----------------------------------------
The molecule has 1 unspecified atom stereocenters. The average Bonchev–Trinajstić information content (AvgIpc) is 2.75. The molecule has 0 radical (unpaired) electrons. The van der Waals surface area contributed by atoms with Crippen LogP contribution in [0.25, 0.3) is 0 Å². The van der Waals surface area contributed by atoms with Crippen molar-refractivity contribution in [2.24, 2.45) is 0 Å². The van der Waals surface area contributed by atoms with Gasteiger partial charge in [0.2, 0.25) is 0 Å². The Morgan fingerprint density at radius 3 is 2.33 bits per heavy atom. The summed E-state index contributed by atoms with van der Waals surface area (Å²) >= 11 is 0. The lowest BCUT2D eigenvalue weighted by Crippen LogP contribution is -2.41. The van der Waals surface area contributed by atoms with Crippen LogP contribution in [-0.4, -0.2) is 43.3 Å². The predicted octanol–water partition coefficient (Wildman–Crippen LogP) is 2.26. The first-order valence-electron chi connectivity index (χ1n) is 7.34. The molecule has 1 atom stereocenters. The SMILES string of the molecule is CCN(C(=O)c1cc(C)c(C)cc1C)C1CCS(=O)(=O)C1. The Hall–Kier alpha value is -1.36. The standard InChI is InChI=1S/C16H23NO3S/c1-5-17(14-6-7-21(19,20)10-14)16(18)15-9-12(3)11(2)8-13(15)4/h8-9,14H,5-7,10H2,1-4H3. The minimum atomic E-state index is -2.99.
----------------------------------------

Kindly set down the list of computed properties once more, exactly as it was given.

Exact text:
The molecule has 1 unspecified atom stereocenters. The average Bonchev–Trinajstić information content (AvgIpc) is 2.75. The molecule has 0 radical (unpaired) electrons. The van der Waals surface area contributed by atoms with Crippen LogP contribution in [0.25, 0.3) is 0 Å². The van der Waals surface area contributed by atoms with Crippen molar-refractivity contribution in [2.24, 2.45) is 0 Å². The van der Waals surface area contributed by atoms with Gasteiger partial charge in [0.2, 0.25) is 0 Å². The Morgan fingerprint density at radius 3 is 2.33 bits per heavy atom. The summed E-state index contributed by atoms with van der Waals surface area (Å²) >= 11 is 0. The lowest BCUT2D eigenvalue weighted by Crippen LogP contribution is -2.41. The van der Waals surface area contributed by atoms with Crippen LogP contribution in [-0.4, -0.2) is 43.3 Å². The predicted octanol–water partition coefficient (Wildman–Crippen LogP) is 2.26. The first-order valence-electron chi connectivity index (χ1n) is 7.34. The molecule has 1 atom stereocenters. The SMILES string of the molecule is CCN(C(=O)c1cc(C)c(C)cc1C)C1CCS(=O)(=O)C1. The Hall–Kier alpha value is -1.36. The standard InChI is InChI=1S/C16H23NO3S/c1-5-17(14-6-7-21(19,20)10-14)16(18)15-9-12(3)11(2)8-13(15)4/h8-9,14H,5-7,10H2,1-4H3. The minimum atomic E-state index is -2.99.